Allegations can be made against either the custodial or non-custodial parent. Depending upon the severity of the allegations against the non-custodial parent, DCP&P may ask the custodial parent to sign a Case Plan, which prohibits contact between the non-custodial parent and the child. This request, in effect, constitutes a “removal” of the child from the accused parent. Usually, there is at least some time between the Division’s initial investigation and the non-custodial parent’s next contact with the child for parenting time. The Division, thus, has time to apply for a Court Order prohibiting contact between the child and the non-custodial parent before the child would again have access to that parent. DYFS has a statutory mandate to seek a Court Order prior to removal where no imminent danger to the child’s life, safety or health is present and where the Division has time to seek a Court Order[ii], or alternatively, to apply for a Court Order within two (2) days of the “removal” to ratify its decision to remove[iii].
Consequently, the Division’s action of unilaterally severing contact between the non-custodial parent and the child by the expedient use of a Case Plan, thereby shifting the burden to the non-custodial parent to litigate to recommence parental access is the agency’s end-run around its statutory mandate. The action by DCP&P also places the custodial parent in the impossible position of either refusing to sign the Case Plan and risk having the child removed from his or her care by DCP&P, or, signing the Case Plan and simultaneously violating a Court Order that grants the non-custodial parent the right to parenting time with the child. If the custodial parent did not make the referral or facilitate the making of the referral, the custodial parent has surreptitiously coerced into violating a Court Order, which may in the immediacy appease DCP&P, but which may place the custodial parent at risk of future loss of custody rights[iv].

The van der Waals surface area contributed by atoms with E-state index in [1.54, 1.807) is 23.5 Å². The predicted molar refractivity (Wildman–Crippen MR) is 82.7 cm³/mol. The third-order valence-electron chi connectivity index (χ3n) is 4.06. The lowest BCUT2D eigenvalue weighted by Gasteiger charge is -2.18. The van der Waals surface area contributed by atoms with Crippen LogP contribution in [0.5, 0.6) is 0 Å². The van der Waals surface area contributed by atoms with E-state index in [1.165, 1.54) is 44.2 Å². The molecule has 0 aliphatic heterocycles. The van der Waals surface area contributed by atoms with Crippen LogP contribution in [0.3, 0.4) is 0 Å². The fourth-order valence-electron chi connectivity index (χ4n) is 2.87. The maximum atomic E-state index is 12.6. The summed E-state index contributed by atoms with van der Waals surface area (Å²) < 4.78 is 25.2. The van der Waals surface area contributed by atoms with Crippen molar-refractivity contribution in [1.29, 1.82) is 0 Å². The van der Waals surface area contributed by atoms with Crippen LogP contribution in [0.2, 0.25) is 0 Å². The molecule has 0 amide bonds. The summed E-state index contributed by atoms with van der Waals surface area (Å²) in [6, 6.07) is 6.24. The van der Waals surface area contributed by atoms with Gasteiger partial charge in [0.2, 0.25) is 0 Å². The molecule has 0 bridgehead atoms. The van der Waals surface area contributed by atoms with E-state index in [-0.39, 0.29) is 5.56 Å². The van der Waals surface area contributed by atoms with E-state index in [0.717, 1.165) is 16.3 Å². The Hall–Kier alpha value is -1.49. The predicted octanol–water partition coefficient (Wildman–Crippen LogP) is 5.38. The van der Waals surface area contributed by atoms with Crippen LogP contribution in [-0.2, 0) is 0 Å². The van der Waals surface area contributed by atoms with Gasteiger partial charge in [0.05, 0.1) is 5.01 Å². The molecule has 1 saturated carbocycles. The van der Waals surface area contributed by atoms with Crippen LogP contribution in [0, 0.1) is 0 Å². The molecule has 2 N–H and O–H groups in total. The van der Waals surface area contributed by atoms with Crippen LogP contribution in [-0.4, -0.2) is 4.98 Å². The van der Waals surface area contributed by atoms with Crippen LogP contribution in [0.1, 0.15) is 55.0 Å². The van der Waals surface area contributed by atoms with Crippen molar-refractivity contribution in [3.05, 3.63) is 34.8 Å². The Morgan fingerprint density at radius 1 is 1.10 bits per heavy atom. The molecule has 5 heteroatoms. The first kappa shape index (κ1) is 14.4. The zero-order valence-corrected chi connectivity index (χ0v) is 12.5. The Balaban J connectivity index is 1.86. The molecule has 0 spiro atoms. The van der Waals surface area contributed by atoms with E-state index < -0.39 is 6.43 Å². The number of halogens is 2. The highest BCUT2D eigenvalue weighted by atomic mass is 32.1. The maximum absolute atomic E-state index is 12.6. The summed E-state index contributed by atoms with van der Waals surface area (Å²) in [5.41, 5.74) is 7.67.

As noted above, abuse or neglect allegations may also be made against the custodial parent. Depending upon the severity of these allegations, DYFS may ask the non-custodial parent to sign a Case Plan promising to keep the child and to refuse to return the child to the custodial parent. This may result in the same quandary as is faced by the custodial parent when presented with a DCP&P Case Plan. Sometimes, DCP&P will direct the non-custodial parent to apply for a change in custody, or else, DCP&P will file a Complaint against both parents, accusing the accused parent of the underlying allegation of abuse or neglect, and accusing the “non-accused” parent of neglect by failing to protect the child from the allegedly abusive or neglectful custodial parent! This threat is usually sufficient to warrant the non-custodial parent filing the application to change custody, even where he or she does not believe the custodial parent committed an act of abuse or neglect.
The non-custodial parent’s application to change custody necessitates DCP&P involvement, though the degree of involvement often varies from Court to Court. Superior Court judges have authority to compel DYFS to submit its records for an in camera review[v]. The Court may then review the records to determine whether disclosure to the parents is warranted or whether a change in custody is appropriate. Alternatively, the Court may compel DCP&P to investigate further, to offer services to the family or to participate in the family Court proceedings. Many times, the judge will speak directly with the DCP&P caseworker. The end result may be a temporary transfer of custody, pending completion of the DCP&P investigation, a return of primary custodial status to the accused parent or any numbers of alternatives in between.
In the event the non-custodial parent does not heed DYFS’s instruction to file for a change in custody, or if DCP&P decides to file a Title 9 Complaint against the custodial parent, the first preference will be for the non-custodial parent be designated the custodial parent pending an outcome of the Title 9 litigation. This change in custody is not a DCP&P “placement”[vi]. At the conclusion of this Title 9 litigation, if the accused parent is exonerated or has addressed whatever issue prompted DCP&P’s involvement, the accused parent is entitled to a hearing to determine whether custody should be returned to the accused parent or should remain with the previous non-custodial parent[vii].
DCP&P involvement in the context of Title 9 litigation that the agency initiates is outside the scope of this article[viii]. However, in discussing the impact of DYFS involvement in the wake of custody litigation, one would be remiss not to note the possibility of DCP&P commencing litigation, exclusive of the parents’ litigation.